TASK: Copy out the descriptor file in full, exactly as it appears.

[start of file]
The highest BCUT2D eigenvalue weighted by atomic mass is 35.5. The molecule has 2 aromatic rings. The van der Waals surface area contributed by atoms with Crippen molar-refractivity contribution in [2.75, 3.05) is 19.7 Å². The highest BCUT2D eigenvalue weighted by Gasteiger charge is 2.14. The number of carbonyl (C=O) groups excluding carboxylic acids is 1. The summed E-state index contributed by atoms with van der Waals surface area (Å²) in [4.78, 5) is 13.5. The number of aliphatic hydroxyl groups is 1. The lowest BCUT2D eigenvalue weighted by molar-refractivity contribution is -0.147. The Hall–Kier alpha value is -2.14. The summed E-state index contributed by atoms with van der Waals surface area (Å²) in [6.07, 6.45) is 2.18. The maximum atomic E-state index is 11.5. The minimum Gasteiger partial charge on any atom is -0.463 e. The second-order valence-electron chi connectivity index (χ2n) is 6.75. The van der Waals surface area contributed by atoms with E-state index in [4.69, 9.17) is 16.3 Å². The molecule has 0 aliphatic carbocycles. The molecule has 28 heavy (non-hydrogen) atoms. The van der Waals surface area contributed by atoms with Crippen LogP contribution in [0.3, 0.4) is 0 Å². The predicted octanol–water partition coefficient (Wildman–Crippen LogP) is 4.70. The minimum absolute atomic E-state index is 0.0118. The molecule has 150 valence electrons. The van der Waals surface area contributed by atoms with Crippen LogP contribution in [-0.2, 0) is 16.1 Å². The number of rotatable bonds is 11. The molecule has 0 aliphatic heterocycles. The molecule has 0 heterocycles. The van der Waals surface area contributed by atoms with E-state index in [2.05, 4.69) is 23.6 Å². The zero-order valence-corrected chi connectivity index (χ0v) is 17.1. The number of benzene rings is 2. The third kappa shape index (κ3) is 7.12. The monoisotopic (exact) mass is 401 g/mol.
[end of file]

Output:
The highest BCUT2D eigenvalue weighted by atomic mass is 35.5. The molecule has 2 aromatic rings. The van der Waals surface area contributed by atoms with Crippen molar-refractivity contribution in [2.75, 3.05) is 19.7 Å². The highest BCUT2D eigenvalue weighted by Gasteiger charge is 2.14. The number of carbonyl (C=O) groups excluding carboxylic acids is 1. The summed E-state index contributed by atoms with van der Waals surface area (Å²) in [4.78, 5) is 13.5. The number of aliphatic hydroxyl groups is 1. The lowest BCUT2D eigenvalue weighted by molar-refractivity contribution is -0.147. The Hall–Kier alpha value is -2.14. The summed E-state index contributed by atoms with van der Waals surface area (Å²) in [6.07, 6.45) is 2.18. The maximum atomic E-state index is 11.5. The minimum Gasteiger partial charge on any atom is -0.463 e. The second-order valence-electron chi connectivity index (χ2n) is 6.75. The van der Waals surface area contributed by atoms with E-state index in [4.69, 9.17) is 16.3 Å². The molecule has 0 aliphatic carbocycles. The molecule has 28 heavy (non-hydrogen) atoms. The van der Waals surface area contributed by atoms with Crippen LogP contribution in [0.3, 0.4) is 0 Å². The predicted octanol–water partition coefficient (Wildman–Crippen LogP) is 4.70. The minimum absolute atomic E-state index is 0.0118. The molecule has 150 valence electrons. The van der Waals surface area contributed by atoms with Crippen LogP contribution in [-0.2, 0) is 16.1 Å². The number of rotatable bonds is 11. The molecule has 0 aliphatic heterocycles. The molecule has 0 heterocycles. The van der Waals surface area contributed by atoms with E-state index in [2.05, 4.69) is 23.6 Å². The zero-order valence-corrected chi connectivity index (χ0v) is 17.1. The number of benzene rings is 2. The third kappa shape index (κ3) is 7.12. The monoisotopic (exact) mass is 401 g/mol.